I often have people ask me for advice on what they can do at home for their pets if something happens and they can’t make it to the vet right away. There are some simple things you can put together and make your own little first aid kit for your pets to keep with you when you are out hiking, traveling, ect
Always do your best to keep your most up to date vet records with you, that way if an injury were to occur and you need to go to a vet you are not necessarily familiar with you have those records with you. Also keep a list of what specific medications your pet is taking, both prescribed and over the counter (such as supplements). It is a good idea to keep these in a water proof bag or container, just in case. Many vet clinics also have the ability to e-mail records. I always keep a copy of the dog and cat’s records on my phone as well.
Always keep water with you. Just like you would carry around water for yourself keep a bottle or two of water with a small dish so you can keep your pet hydrated. They now make excellent silicone bowels that collapse and fit in small spaces. This is what we keep with us so we always have a water dish. It can also be used to flush and clean out wounds.
This is great for nail trims when you cut the nail back to short, but it can also be used to stop bleeding in small cuts. Some brands also have Benzocaine in it, which helps numb the area. This stuff is messy, but if you have a wound that it bleeding, it can help.
These should be used together and can be used for larger bleeding wounds, or to stabilize an injury. Always use the cast padding first on the skin and then wrap over the cast padding with the vet wrap, as vet wrap is self constricting and if put on by itself and too tight can cut off circulation.
Make sure this is properly labeled as the PET Thermometer because you do need to take the temperature rectally. It may also be nice to keep some petroleum gel or lubricant for this purpose as well. Both dog and cats temperatures should not be above 103 degrees F or below 99 degrees F. If the temperature is off you need to get them to a vet as soon as possible. DO NOT give any medications to try and lower a fever unless specifically directed by your veterinarian.
This can be given in the case of an allergic reaction. You MUST call your Vet for the proper dosage though. Although a very safe medication, you want to make sure that it is the proper thing to do in the situation and that you give the proper amount. Typically the best size of medication to have is the 25 mg tablet, this can be broken in half if needed. For cats and dogs under 10 lbs the children’s liquid (12.5 mg/5ml) would be a good option. If you get the liquid make sure to have an oral syringe for easier dosing.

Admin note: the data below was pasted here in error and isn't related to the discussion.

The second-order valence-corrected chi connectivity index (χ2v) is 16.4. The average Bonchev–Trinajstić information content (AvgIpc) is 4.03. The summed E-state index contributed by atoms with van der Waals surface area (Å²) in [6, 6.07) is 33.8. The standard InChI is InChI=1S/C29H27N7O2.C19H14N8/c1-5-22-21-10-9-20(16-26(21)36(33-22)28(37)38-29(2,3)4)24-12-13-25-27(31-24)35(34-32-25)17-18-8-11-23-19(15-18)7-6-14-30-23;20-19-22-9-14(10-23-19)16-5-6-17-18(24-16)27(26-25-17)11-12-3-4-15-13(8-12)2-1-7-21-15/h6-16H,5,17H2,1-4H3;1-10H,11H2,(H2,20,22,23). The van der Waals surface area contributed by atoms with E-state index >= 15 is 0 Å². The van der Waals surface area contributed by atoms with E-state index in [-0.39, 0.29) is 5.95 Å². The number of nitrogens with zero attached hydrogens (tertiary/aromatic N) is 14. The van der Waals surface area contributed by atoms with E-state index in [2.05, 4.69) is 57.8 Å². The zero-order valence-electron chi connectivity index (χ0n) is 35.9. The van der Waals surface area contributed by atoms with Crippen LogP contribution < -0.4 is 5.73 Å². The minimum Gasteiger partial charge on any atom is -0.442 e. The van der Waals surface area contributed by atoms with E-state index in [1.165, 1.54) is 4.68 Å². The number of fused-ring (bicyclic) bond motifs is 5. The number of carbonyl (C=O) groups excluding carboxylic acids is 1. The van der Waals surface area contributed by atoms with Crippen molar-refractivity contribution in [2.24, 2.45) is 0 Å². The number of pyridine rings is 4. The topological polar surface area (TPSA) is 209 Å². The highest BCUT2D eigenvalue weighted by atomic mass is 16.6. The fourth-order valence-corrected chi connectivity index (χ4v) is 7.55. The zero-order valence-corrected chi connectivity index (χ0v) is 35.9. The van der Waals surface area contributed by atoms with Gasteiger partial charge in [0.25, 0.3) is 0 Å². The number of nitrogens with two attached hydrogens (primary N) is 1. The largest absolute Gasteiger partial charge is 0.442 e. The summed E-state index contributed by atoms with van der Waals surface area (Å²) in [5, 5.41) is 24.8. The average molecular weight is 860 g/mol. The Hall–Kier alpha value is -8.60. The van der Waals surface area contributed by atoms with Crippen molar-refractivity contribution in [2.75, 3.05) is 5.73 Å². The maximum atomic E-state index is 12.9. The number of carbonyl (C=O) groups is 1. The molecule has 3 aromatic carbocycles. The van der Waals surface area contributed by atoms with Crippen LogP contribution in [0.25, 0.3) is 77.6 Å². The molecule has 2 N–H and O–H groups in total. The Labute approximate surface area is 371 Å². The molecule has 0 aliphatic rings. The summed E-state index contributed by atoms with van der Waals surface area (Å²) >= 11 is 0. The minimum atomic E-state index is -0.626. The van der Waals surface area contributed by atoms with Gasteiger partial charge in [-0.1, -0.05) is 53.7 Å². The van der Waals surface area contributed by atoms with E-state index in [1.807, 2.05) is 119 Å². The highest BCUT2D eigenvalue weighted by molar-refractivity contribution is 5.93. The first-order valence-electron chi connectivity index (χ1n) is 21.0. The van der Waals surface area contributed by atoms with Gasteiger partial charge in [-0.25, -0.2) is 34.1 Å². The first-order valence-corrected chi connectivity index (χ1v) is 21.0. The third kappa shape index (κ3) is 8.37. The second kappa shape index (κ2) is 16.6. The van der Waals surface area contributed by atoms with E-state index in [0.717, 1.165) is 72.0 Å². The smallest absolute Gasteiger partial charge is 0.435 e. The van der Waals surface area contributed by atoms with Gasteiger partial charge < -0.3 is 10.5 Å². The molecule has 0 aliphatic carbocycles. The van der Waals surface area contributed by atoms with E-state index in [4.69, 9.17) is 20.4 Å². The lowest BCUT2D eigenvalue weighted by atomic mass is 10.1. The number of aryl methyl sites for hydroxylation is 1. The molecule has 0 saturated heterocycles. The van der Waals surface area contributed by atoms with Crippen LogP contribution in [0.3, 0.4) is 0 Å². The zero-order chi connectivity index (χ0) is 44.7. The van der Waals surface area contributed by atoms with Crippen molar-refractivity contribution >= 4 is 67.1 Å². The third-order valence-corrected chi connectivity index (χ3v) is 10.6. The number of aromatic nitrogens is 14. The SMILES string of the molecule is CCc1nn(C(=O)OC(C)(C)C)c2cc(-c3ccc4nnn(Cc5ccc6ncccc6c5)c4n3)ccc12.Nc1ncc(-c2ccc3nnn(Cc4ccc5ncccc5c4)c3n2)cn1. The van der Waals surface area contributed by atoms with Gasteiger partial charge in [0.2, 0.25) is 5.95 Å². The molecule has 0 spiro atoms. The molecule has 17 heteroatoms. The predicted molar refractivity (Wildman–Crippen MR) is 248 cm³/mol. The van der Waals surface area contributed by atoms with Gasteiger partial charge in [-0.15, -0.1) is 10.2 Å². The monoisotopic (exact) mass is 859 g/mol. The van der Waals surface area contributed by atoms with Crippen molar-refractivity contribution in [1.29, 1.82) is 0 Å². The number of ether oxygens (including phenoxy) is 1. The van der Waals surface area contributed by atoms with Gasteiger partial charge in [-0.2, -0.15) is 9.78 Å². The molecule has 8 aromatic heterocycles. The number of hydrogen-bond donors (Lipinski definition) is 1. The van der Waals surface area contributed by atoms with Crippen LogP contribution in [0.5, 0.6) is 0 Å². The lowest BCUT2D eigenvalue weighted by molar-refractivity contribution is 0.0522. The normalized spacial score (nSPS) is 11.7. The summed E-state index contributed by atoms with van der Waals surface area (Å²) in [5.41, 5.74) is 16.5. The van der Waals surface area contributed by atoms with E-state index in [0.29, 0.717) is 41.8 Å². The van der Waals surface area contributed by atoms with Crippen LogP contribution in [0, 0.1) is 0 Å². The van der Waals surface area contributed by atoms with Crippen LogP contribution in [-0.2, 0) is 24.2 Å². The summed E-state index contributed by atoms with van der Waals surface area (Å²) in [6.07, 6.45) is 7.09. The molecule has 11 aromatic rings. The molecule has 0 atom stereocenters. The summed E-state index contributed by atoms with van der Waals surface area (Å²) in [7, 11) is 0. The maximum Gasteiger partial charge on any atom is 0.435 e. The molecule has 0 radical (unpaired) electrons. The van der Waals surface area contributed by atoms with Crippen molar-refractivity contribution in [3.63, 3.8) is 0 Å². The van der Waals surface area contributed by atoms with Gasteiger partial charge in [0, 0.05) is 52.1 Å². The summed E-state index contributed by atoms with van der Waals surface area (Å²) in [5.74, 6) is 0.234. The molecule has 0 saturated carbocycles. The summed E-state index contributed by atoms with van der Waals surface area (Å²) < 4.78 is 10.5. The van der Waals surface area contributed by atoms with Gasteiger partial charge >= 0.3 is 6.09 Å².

Karo Syrup or Honey
This can be useful if your pet’s blood sugar goes too low and they go into hypoglycemic shock. This is especially important for VERY small animals and diabetic pets. It can be rubbed on the gums for a quick sugar pick me up, as you are getting to a vet clinic.
This can be used to induce vomiting if your pet has eaten something toxic. Again it is important that you call and speak to a vet before you give it because there is a proper dosage to give. There are also some caustic materials, such as bleach, that could do more harm coming out than staying in. Your vet can give you information on the proper procedure for what ever your pet got into. It also may be handy to have an oral syringe that has Milliliter markings on it to make it easier to measure out the dose and give it.
Leash and/or Pet carrier
I always have a leash in my car, just in case ours were to break or I find an animal running loose that I need to restrain. It also comes in hand to have a pet carrier with you when able, especially with cats and smaller critters. You can have a perfectly well trained dog, but sometimes you need to have them on a leash, especially if hurt and/or scared.
Ideally these are on your pets at all times, especially if you are away from home. If your pet every becomes lost people need a way to contact you in order to reunite you. This is also why I think that Microchips are important because collars and harnesses can break and fall off, where as a Microchip is ALWAYS on your pet. Make sure all info on I.D. tags and Microchips are up to date.
This is just a basic idea of what you should carry with you when traveling with your pet, or even just supplies to have at home! Have you started a first aid kit for your pets? What do you include in yours?
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